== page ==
[Jacob-list] lamb dinners
dave & katrina
oberlef at desupernet.net
Tue Dec 5 08:30:20 EST 2000
Hee hee. I was hungry when I wrote it. It lived up to its smell, by the way...delicious and VERY tender. Dave and I couldn't get enough. The leftovers (and there was a lot) we cut up and froze together with the broth and veg for stew sometime later. Carl- interesting that you always throw away the liquid...maybe that is to get rid of some grease? I try to cut off the fat before I start, however these cuts were almost fatless.
Susan, to me it tasted a lot like venison. Do you and your family like that taste? My father, a Lancaster county man for years, swore he would hate lamb. However, when lamb burger (like Linda was suggesting) was used in a dish he did not realize what it was and asked for seconds.
I think butchers make a big difference. Some will take the time to cut off extra fat, know the right cuts, hanging time, etc. We went to a butcher near Lanc this time and were obviously very satisfied. Let me know privately if you want his name. It is worth a try.
Katrina Lefever, Chicory Lane.
----- Original Message -----
To: oberlef at desupernet.net ; jacob-list at jacobsheep.com
Sent: Tuesday, December 05, 2000 7:40 AM
Subject: Re: [Jacob-list] lamb dinners
I usually make alot of lamb/mutton sausage. It comes out good and I doubt that anyone could identify it as lamb. I trim off as much lamb fat as possible and add pork fat. I experiment alot, but my three standbys are country sausage (lots of sage), hot italian, and chorizo.
For people who don't like lamb, why not bone and grind it? Use it for chili, spaghetti, etc. When I'm low on freezer space and have alot of meat to put up (like when someone goes out and actually shoots a deer!) I can the ground meat with either taco seasonings, as sloppy joes, or with spaghetti seasonings.
Last year we had a 7 month old ewe lamb butchered - cut and wrapped. It smelled terrible - as Susan R mentioned, I really couldn't stand to smell it cooking. I talked to a friend that used to work at the butcher's and he said it sounded like the meat had been contaminated by the wool during skinning. According to him, it is very important not to touch the meat after touching the wool. I'm not one to waste meat, but that one went to the dogs and chickens. The 8 month old ram we just did is excellent.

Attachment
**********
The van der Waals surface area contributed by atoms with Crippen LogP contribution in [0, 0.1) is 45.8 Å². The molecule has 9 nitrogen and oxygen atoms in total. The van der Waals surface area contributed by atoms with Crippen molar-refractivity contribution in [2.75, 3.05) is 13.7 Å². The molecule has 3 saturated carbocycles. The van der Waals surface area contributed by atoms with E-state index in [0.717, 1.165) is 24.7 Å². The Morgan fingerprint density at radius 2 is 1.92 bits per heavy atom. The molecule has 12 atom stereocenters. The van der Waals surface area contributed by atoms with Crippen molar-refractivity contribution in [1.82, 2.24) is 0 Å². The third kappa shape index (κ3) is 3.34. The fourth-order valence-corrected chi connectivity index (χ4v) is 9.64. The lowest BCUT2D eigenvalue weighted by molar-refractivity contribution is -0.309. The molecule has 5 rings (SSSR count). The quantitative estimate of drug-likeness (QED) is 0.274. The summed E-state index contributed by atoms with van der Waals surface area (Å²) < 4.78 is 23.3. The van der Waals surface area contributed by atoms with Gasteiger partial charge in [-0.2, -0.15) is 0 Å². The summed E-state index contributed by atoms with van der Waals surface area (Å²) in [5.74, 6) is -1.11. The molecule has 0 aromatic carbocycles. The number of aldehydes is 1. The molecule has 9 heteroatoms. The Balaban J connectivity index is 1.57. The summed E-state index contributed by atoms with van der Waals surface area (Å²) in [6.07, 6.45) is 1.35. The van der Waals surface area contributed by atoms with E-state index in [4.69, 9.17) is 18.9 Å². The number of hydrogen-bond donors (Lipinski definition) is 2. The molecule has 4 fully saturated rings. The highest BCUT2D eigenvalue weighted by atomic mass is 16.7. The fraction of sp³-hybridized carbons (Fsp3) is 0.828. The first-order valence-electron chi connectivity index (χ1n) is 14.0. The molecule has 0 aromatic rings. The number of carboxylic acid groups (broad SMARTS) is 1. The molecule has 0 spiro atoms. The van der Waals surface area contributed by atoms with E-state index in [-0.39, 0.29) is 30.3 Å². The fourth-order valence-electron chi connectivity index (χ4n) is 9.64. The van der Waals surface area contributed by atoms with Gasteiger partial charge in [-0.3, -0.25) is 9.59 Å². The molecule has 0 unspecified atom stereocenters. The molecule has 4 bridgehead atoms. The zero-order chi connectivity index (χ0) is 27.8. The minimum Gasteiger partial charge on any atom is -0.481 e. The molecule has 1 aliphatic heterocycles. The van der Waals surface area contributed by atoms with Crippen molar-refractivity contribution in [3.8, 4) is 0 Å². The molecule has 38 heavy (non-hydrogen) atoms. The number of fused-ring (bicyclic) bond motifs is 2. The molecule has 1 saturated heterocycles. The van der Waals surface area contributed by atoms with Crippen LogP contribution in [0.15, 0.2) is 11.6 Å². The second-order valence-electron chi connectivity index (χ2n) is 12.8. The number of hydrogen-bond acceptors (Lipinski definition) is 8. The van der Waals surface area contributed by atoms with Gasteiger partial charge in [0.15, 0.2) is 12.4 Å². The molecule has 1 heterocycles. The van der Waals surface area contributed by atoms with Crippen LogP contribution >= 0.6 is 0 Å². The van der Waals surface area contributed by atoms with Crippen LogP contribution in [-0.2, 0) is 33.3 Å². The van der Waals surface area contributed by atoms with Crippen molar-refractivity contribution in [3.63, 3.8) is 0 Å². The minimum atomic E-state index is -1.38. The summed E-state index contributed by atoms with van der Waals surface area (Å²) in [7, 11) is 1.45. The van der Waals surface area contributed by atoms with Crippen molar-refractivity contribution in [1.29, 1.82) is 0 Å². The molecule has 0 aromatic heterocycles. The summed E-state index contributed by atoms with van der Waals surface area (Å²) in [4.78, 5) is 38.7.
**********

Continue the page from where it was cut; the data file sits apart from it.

I cook lamb/mutton roasts and chops rare to medium rare. I pretty much always rub olive oil on the meat and usually dump some burgundy over it. We love garlic, so it goes without saying that I put garlic on it. From there, it's whatever herb strikes my fancy. I can't think of an herb that I haven't used in some way. Stews, shoulder roasts, shanks, etc. - I cook slowly with liquid and whatever flavoring I'm in the mood for.
Katrina - you made me hungry reading your post!!
On Mon, 4 Dec 2000 16:20:45 -0500, dave & katrina wrote:
> I hope Linda B. and all the other experts out there share their lamb cooking secrets. I am
>in the process of experimenting at the moment. Tonight, I am making my first leg of
>lamb...It is smelling delicious! Don't know if I am doing it right, but if it tastes like
>I thawed out the meat in the ref the day before. I have a huge rosemary outside so I put
>several springs under the meat when I put it in the baking dish. Over this I poured a can
>of whole tomatoes (heirlooms from our garden), a bit of balsamic vinegar, a little olive
>oil, some lemon pepper, and many onions. This has been baking at 300 degrees for several
>hours. I read somewhere that lamb should be roasted at 325 for 25min per lb of lamb. They
>said it is better rare to med rare. Right now the meat is falling off the bone (it shrunk
>quite a bit) and when I swiped a piece, it was yummy and tender. Since there is so much
>liquid in the pan, I am hoping that the long roasting time I am using will only make it more
>tender. ??? I guess I will find out. I know that we love lamb stew which is cooked at a
>low heat all day. (The meat is browned in a pan before adding.) One website said the best
>seasonings for lamb were: Garlic, Lemon pepper, olive oil, Mint, Lemon juice, Oregano,
>Worcester Sauce, Dijon Mustard, Rosemary, Italian Salad Dressing, Basil and Soy sauce.
> Katrina Lefever, Chicory Lane
Registered Jacob Sheep
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